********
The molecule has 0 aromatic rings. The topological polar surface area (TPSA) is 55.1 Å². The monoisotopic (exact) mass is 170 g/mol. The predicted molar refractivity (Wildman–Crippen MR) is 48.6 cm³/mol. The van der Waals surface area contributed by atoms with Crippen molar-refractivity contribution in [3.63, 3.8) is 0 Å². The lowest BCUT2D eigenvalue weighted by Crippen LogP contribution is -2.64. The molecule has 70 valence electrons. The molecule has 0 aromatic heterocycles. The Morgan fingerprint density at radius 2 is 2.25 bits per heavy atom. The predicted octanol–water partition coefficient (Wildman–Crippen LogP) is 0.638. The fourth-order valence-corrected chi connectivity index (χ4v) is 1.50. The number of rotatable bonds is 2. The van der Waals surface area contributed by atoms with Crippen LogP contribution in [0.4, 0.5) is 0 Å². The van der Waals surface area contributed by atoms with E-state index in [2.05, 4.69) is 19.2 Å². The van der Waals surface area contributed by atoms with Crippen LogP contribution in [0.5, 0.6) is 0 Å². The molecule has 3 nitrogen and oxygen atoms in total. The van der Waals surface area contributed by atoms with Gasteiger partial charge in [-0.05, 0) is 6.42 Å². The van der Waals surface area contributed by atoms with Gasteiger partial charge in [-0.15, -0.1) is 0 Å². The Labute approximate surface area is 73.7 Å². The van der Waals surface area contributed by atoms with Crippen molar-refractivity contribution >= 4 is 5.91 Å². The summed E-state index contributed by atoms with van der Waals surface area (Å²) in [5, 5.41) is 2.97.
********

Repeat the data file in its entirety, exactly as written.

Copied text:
The molecule has 0 aromatic rings. The topological polar surface area (TPSA) is 55.1 Å². The monoisotopic (exact) mass is 170 g/mol. The predicted molar refractivity (Wildman–Crippen MR) is 48.6 cm³/mol. The van der Waals surface area contributed by atoms with Crippen molar-refractivity contribution in [3.63, 3.8) is 0 Å². The lowest BCUT2D eigenvalue weighted by Crippen LogP contribution is -2.64. The molecule has 70 valence electrons. The molecule has 0 aromatic heterocycles. The Morgan fingerprint density at radius 2 is 2.25 bits per heavy atom. The predicted octanol–water partition coefficient (Wildman–Crippen LogP) is 0.638. The fourth-order valence-corrected chi connectivity index (χ4v) is 1.50. The number of rotatable bonds is 2. The van der Waals surface area contributed by atoms with Crippen LogP contribution in [0.4, 0.5) is 0 Å². The van der Waals surface area contributed by atoms with E-state index in [2.05, 4.69) is 19.2 Å². The van der Waals surface area contributed by atoms with Crippen LogP contribution in [0.5, 0.6) is 0 Å². The molecule has 3 nitrogen and oxygen atoms in total. The van der Waals surface area contributed by atoms with Gasteiger partial charge in [-0.05, 0) is 6.42 Å². The van der Waals surface area contributed by atoms with Gasteiger partial charge in [-0.15, -0.1) is 0 Å². The Labute approximate surface area is 73.7 Å². The van der Waals surface area contributed by atoms with Crippen molar-refractivity contribution >= 4 is 5.91 Å². The summed E-state index contributed by atoms with van der Waals surface area (Å²) in [5, 5.41) is 2.97.